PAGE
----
Always make those above you feel comfortably superior. In your desire to please and impress them, do not go too far in displaying your talents or you might accomplish the opposite—inspire fear and insecurity. Make your masters appear more brilliant than they are and you will attain the heights of power.
Greene presents 48 laws in his book, each in its own chapter. He starts each chapter with a brief summary of one of the laws. This summary tells the readers what they will be learning in the next several pages, which entices them to read on.
#7 – Begin with a story of someone who changed the world, and then failed
Adam Grant opens his Think Again: The Power of Knowing What You Don’t Know in this way:
You probably don’t recognize his name, but Mike Lazaridis has had a defining impact on your life. From an early age, it was clear that Mike was something of an electronics wizard. By the time he turned four, he was building his own record player out of Legos and rubber bands. In high school, when his teachers had broken TVs, they called Mike to fix them. In his spare time, he built a computer and designed a better buzzer for high school quiz-bowl teams, which ended up paying for his first year of college. Just months before finishing his electrical engineering degree, Mike did what so many great entrepreneurs of his era would do: he dropped out of college. It was time for this son of immigrants to make his mark on the world.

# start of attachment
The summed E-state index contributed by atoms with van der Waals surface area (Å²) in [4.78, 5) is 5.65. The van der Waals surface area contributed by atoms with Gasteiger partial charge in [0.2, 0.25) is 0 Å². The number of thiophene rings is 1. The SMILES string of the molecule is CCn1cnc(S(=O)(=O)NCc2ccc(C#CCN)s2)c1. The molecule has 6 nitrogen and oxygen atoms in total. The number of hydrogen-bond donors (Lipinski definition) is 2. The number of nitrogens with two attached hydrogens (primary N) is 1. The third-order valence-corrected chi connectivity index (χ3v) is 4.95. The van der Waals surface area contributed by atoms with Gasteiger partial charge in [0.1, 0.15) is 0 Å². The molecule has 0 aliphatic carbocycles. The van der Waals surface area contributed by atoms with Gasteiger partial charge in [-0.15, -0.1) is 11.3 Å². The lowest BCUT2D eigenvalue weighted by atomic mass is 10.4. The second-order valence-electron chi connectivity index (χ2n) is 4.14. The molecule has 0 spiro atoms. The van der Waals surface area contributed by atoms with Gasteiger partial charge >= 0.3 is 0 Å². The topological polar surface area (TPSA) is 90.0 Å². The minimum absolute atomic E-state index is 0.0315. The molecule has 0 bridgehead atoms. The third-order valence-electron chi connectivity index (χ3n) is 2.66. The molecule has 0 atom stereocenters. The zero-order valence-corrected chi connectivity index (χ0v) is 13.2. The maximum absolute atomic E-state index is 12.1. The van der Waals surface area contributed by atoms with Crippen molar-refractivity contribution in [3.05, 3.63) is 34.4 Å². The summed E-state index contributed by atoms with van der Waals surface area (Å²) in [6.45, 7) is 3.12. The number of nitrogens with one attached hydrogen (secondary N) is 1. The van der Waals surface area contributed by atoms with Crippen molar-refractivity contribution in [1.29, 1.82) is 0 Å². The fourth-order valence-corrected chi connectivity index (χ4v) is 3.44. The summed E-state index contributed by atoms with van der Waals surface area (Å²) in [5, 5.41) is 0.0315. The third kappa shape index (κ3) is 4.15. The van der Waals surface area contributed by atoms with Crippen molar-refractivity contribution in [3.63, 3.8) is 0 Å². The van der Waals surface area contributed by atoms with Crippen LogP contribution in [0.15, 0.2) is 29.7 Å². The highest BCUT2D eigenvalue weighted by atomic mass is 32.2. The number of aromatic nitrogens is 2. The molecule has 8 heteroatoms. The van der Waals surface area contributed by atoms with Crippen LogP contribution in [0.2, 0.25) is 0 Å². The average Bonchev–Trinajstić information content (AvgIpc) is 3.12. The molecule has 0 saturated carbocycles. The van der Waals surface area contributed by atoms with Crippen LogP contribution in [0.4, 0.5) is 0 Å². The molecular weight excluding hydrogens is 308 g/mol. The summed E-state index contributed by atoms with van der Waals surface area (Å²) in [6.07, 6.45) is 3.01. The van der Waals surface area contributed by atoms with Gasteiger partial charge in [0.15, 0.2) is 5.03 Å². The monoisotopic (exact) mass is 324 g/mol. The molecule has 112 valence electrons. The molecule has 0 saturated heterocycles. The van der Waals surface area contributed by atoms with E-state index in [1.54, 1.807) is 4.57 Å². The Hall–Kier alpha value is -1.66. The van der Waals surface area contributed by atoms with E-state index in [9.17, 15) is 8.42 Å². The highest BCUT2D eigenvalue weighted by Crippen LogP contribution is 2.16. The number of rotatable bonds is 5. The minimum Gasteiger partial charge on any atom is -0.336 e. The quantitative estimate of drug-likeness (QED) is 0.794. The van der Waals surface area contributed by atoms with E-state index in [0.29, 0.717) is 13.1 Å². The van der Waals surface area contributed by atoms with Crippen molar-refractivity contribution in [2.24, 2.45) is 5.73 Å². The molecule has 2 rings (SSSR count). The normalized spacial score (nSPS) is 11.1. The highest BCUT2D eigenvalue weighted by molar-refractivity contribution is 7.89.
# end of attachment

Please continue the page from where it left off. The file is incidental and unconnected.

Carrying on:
As Grant continues the story, we learn that Mike developed the idea for the BlackBerry, a revolutionary new way to communicate. In 2009, half of all smartphones sold in the U.S. were BlackBerrys. But five years later, BlackBerry did not even command one percent of the market.
Beginning your business leadership book in this manner draws readers in by making them wonder: who is Mike and how did he affect me? They want to read on.
#8 – Begin with a story of you stepping into a leadership position for which you are utterly unprepared